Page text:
1/3 of Lead Air Pollution Found in San Francisco Originated in Asia
Regulating pollution is a notoriously difficult enterprise, and that's largely because particulates or emissions spewed in one place may end up impacting folks thousands of miles away. In a new study, scientists have gone a long way in underscoring the truly transient nature of pollution. They've found that about "a third of the airborne lead particles recently collected at two sites in the San Francisco Bay Area came from Asia."According to PhysOrg, the study, conducted by scientists from the U.S. DOE's Lawrence Berkeley National Laboratory and the California Air Resources Board, is considered the first of it's kind. It's primary goal was to track "variations in the amount of lead transported across the Pacific over time."
They used the lead particles' isotopic signature as a chemical return address, which enabled them to trace some of the lead's origins to coal and metal ore found only in Asia ... It's well known that particles and other aerosols cover long distances through the Earth's atmosphere. But the details of this transport, such as that of the lead particles' 7,000-mile journey from the smokestacks of China to the west coast of North America, are largely unknown. That could change.This study drives home the unfortunate truth about air pollution: It's everyone's problem. If smokestacks on a Chinese factory are belching pollution, nations around the world will feel the impacts. Same goes, say, for coal plants in the United States -- and any other emissions-intensive industrial operation, for that matter.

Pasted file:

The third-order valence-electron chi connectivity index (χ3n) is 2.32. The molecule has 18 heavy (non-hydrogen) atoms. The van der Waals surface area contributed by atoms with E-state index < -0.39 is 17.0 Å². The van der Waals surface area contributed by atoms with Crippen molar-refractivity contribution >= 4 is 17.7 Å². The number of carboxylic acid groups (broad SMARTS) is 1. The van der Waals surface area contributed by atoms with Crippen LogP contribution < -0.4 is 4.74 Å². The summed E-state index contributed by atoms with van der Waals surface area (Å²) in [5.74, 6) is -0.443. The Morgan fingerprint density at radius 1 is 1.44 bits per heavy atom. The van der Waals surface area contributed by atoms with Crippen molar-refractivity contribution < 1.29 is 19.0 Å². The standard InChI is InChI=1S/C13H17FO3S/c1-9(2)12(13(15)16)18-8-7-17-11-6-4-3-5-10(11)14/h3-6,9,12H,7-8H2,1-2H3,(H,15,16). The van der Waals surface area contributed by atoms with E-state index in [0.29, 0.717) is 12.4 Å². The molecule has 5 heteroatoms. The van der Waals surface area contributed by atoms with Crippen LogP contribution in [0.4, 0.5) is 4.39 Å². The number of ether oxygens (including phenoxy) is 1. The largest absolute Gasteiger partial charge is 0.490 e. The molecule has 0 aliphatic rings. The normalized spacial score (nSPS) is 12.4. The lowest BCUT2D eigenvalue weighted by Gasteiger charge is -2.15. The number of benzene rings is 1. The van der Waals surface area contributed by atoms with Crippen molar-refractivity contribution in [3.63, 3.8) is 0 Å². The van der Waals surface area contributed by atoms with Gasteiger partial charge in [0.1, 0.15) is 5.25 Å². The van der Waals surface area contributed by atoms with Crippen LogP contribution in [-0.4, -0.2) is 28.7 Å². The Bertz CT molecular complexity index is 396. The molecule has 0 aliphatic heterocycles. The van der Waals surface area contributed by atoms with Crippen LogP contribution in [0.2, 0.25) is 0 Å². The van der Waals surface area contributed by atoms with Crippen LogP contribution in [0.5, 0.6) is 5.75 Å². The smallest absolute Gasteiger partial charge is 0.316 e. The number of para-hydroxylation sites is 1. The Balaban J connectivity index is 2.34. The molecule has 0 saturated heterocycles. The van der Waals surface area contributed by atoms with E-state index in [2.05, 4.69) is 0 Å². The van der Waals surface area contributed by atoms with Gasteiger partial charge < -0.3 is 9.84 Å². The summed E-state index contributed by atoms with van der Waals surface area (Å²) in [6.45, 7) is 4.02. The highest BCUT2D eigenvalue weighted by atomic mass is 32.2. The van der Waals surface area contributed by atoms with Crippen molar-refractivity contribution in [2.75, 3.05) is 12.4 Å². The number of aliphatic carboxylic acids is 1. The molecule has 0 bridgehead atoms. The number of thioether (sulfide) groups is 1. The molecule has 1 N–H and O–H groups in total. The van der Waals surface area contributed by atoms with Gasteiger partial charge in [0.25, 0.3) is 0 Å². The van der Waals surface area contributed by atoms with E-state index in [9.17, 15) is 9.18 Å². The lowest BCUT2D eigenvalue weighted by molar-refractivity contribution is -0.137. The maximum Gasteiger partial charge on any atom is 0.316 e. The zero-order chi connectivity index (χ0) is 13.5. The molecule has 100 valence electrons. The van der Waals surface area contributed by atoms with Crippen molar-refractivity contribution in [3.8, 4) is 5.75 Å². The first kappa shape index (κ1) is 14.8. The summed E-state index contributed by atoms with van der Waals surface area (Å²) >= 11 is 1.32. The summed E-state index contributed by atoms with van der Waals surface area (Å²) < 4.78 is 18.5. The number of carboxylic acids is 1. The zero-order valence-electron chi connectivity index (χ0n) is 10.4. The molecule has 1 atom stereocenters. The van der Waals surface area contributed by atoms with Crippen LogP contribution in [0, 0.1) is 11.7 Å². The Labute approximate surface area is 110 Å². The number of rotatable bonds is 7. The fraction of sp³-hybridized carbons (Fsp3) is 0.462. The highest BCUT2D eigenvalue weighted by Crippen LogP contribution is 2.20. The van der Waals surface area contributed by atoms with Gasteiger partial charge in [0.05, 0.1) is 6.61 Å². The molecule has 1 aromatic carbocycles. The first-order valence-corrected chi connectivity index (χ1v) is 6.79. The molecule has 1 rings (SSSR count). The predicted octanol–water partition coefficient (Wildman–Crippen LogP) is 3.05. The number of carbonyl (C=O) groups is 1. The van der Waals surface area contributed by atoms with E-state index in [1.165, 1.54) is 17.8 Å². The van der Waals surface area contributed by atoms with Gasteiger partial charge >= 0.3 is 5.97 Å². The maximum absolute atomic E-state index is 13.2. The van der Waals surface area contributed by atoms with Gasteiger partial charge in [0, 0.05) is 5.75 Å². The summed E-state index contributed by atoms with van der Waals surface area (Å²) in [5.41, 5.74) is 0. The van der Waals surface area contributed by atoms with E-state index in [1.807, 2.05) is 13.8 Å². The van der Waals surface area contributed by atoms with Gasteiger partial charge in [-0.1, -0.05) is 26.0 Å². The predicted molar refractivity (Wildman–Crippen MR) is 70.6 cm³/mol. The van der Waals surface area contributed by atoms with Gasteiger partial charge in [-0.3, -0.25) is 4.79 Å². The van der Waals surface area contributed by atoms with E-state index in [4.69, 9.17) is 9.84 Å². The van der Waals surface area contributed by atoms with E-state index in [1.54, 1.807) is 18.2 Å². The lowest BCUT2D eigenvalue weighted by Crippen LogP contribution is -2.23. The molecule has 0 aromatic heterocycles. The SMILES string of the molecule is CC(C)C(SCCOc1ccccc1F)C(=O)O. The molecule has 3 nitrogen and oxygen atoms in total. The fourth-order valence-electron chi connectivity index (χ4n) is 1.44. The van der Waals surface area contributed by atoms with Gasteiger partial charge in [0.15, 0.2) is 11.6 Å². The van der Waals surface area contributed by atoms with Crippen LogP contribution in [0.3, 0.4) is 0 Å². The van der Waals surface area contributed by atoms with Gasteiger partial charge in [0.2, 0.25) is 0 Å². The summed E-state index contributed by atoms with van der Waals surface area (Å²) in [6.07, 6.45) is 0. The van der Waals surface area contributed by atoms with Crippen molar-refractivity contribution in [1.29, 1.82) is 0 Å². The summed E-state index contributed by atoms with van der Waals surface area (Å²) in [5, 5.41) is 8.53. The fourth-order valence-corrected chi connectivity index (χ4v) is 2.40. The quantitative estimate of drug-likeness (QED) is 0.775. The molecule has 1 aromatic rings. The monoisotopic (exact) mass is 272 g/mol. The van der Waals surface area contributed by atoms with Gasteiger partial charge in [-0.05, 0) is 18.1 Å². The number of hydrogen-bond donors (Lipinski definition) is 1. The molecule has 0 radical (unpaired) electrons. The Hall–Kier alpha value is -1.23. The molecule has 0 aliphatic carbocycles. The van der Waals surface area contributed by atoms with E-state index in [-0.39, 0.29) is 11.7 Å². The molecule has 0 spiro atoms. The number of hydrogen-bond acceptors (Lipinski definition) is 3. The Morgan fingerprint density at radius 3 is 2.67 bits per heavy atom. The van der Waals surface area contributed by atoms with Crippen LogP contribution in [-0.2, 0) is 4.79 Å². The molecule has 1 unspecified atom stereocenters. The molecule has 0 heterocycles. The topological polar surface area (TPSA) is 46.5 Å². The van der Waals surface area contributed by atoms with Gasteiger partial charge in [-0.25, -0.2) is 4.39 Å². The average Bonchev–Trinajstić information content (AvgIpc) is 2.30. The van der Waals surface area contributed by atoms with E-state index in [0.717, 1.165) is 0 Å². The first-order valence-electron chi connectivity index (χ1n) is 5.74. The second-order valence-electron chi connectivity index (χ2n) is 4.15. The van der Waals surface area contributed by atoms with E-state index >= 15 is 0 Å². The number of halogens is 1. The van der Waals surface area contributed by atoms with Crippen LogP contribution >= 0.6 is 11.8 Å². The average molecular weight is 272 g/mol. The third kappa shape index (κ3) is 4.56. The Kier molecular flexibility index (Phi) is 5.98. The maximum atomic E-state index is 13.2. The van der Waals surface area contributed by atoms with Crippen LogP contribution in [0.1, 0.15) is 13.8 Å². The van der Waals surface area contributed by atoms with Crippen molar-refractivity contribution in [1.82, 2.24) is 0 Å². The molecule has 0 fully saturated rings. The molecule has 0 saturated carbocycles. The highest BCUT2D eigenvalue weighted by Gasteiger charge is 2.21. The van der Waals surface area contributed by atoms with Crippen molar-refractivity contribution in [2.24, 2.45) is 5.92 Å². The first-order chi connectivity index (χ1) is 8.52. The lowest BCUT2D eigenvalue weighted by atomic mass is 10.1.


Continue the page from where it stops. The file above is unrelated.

"This work shows that we can use lead as a tracer for airborne particles within the growing Asian industrial plume," adds Christensen. "We can use lead to more thoroughly understand the conditions over the Pacific Ocean that promote the transport of aerosols from Asia to the U.S."
This has, of course, long been the sticking point in trying to address greenhouse gas emissions on a global scale -- the atmosphere doesn't care which nations are causing CO2 to concentrate, and climate change impacts countries whether they contributed emissions or not.
In an ideal world, these findings about airborne particulate pollution will lead to more rigorous international pollution limits -- or at least a means to pressure nations with rampant emissions to clean up their act.